Location: Dale Bumpers Small Farms Research CenterTitle: Clustering climate and management practices to define environmental challenges affecting gastrointestinal parasitism in Katahdin sheep
|ARISMAN, BRIAN - University Of Nebraska|
|MORGAN, JAMES - Round Mountain Consulting|
|LEWIS, RON - University Of Nebraska|
Submitted to: Journal of Animal Science
Publication Type: Peer Reviewed Journal
Publication Acceptance Date: 12/22/2022
Publication Date: 1/5/2023
Citation: Arisman, B.C., Burke, J.M., Morgan, J.L., Lewis, R.M. 2023. Clustering climate and management practices to define environmental challenges affecting gastrointestinal parasitism in Katahdin sheep. Journal of Animal Science. https://doi.org/10.1093/jas/skad002.
Interpretive Summary: Katahdin sheep are a popular maternal hair breed that can exhibit an innate resistance to gastrointestinal nematodes (GIN). Still, the consequences of GIN infection on performance levels even in this breed depend on the climatic and management conditions in which they are raised. Information on management practices in 40 U.S. Katahdin flocks was collected with an online survey. Climate data corresponding with these flock’s locations were gathered from the National Weather Service. Using multivariate analysis to combine these data, 9 distinct eco-management groupings or clusters were identified. These clusters differed in temperature, precipitation, grain supplementation, and the age at which the lambs were introduced to pasture. In 17 of these flocks, traits indicative of GIN parasitism—fecal egg count, FAMACHA score, and body weight—were measured in 90-d old Katahdin lambs. Eco-management cluster explained more variation in performance in all three traits than climate or management alone. Based on fecal egg counts, eco-management clusters corresponding with hotter temperature and greater precipitation, and pasture-born lambs, suffered a greater parasite challenge. Conversely, eco-management clusters with lambs turned out to pasture at older ages benefited from reduced challenge. Eco-management clusters provide a holistic approach to combine environmental factors that predispose lambs to parasitism.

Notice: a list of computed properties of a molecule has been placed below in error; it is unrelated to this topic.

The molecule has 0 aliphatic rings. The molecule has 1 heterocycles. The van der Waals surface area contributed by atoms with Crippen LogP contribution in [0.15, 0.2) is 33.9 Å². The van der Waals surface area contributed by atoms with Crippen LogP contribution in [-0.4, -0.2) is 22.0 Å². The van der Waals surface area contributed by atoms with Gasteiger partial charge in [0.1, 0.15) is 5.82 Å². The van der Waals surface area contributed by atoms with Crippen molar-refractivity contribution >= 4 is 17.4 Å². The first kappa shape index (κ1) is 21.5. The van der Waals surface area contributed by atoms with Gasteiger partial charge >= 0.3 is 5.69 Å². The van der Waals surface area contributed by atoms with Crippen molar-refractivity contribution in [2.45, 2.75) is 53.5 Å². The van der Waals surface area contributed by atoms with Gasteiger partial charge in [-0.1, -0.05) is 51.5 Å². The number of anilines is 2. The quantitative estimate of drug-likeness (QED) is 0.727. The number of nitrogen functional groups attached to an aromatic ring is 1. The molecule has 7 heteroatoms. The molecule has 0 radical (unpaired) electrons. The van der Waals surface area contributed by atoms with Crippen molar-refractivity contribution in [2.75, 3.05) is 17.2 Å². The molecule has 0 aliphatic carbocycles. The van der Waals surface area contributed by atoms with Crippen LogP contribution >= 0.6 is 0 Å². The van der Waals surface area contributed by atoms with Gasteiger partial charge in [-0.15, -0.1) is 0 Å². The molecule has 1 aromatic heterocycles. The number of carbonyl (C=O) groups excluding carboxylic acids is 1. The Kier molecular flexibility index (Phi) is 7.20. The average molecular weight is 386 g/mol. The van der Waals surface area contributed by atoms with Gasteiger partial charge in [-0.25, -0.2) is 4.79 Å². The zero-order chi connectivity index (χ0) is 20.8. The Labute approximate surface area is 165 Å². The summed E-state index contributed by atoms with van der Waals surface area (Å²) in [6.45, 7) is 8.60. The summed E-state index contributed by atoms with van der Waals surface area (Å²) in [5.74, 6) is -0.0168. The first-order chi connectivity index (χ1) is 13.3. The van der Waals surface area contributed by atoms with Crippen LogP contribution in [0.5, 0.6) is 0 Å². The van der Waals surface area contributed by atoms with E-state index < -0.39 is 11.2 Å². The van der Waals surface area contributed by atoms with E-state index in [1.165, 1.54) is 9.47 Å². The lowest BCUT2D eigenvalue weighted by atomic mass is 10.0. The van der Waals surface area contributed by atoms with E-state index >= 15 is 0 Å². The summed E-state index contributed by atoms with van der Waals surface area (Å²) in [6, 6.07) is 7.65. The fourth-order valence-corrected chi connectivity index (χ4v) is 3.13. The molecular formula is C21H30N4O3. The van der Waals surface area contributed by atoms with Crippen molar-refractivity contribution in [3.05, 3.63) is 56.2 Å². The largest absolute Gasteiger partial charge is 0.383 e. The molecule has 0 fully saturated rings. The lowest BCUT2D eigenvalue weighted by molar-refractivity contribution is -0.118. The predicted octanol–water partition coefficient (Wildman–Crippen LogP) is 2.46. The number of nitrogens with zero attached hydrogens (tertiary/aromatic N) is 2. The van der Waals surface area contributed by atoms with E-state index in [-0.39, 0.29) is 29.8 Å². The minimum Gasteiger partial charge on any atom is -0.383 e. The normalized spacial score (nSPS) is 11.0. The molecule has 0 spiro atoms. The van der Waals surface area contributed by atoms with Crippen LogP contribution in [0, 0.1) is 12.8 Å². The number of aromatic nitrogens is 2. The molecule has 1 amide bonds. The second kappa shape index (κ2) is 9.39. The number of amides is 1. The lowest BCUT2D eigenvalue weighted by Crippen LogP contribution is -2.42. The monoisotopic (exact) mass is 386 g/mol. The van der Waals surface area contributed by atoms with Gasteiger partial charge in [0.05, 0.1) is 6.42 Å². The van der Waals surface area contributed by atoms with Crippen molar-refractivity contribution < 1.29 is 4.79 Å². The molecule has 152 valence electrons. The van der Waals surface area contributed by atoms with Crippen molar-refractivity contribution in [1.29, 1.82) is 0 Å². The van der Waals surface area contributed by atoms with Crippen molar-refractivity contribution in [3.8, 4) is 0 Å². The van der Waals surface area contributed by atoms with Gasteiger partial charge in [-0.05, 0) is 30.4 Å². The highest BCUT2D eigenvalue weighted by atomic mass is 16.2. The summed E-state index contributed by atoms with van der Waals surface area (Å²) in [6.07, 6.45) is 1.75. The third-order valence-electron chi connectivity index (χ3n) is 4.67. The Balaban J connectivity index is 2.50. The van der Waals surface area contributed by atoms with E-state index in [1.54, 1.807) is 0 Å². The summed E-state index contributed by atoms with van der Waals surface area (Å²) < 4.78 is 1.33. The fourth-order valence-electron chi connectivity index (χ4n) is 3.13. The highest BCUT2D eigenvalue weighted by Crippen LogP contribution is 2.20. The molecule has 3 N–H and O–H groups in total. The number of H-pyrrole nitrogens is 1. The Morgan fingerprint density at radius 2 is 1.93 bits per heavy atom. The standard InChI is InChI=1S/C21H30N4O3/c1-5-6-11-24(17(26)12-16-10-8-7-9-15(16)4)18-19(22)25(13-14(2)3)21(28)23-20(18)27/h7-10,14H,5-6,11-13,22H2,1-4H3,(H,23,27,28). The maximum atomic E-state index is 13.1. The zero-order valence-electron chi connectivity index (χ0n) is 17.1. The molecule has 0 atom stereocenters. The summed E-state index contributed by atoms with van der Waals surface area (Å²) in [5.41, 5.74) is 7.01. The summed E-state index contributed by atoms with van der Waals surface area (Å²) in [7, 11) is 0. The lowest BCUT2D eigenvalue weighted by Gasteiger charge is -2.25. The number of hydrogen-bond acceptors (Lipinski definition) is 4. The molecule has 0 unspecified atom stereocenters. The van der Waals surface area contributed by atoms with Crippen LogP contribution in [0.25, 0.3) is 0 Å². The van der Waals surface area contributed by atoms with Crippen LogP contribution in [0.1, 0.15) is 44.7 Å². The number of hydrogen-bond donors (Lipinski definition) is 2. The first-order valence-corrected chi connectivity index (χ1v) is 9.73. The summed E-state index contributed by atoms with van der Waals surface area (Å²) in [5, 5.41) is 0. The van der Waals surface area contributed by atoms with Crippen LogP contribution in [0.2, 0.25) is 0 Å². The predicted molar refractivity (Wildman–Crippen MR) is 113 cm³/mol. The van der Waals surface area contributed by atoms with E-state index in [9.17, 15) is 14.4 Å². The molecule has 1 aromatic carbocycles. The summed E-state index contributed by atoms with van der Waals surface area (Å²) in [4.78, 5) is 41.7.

Technical Abstract: Gastrointestinal nematodes (GIN) negatively affect the performance and wellbeing of sheep. Due to anthelmintic resistance, GIN are difficult to control leading producers to choose breeds that are naturally resistant. An example is Katahdin sheep. Katahdin are raised in various climates and management systems in the U.S. These environmental factors can be combined to form eco-management groupings or clusters. We hypothesized that GIN challenge varies predictably based on the characteristics of these environmental clusters. Forty Katahdin producers from across the U.S. were surveyed for management information. Body weights (BW), FAMACHA scores (FAM), and fecal egg counts (FEC) were collected on 3,426 lambs around 90 d of age from 17 of the flocks. Management and climate data were combined into clusters using Multiple Correspondence and Principal Component (PC) analysis. Performance data were aligned with their corresponding cluster. Depending on the trait, eco-management cluster, birth-rearing type, sex, and, as covariates, dam age, were fitted as systematic effects with ANOVA. Clusters also were formed based on climate or management data alone. When compared with fitting the eco-management clusters, they defined less variation in each of the traits based on Akaike and Bayesian information criterion, and adjusted r2 values. To further examine variation defined by eco-management clusters, residuals from an ANOVA model excluding eco-management cluster were retained, and their correlation with PC loadings calculated. All PC loadings were included as potential independent variables and tested for significance using backward stepwise regression. The PC loadings with a correlation |=0.49| explained significant variation in each trait and were included in the final models chosen; adjusted r2 values for BW, FEC, and FAM were 0.90, 0.81, and 0.97, respectively. When analyzing GIN challenge, eco-management clusters corresponding with hotter temperatures and greater precipitations, and pasture-born lambs, suffered a greater parasite challenge. Conversely, the eco-management clusters with lambs turned out to pasture at older ages benefited from reduced challenge. Through the formation of eco-management clusters, an environmental variable can be defined to study interactions of genotypes to their environment, providing a potentially useful tool for identifying parasite-resistant sheep.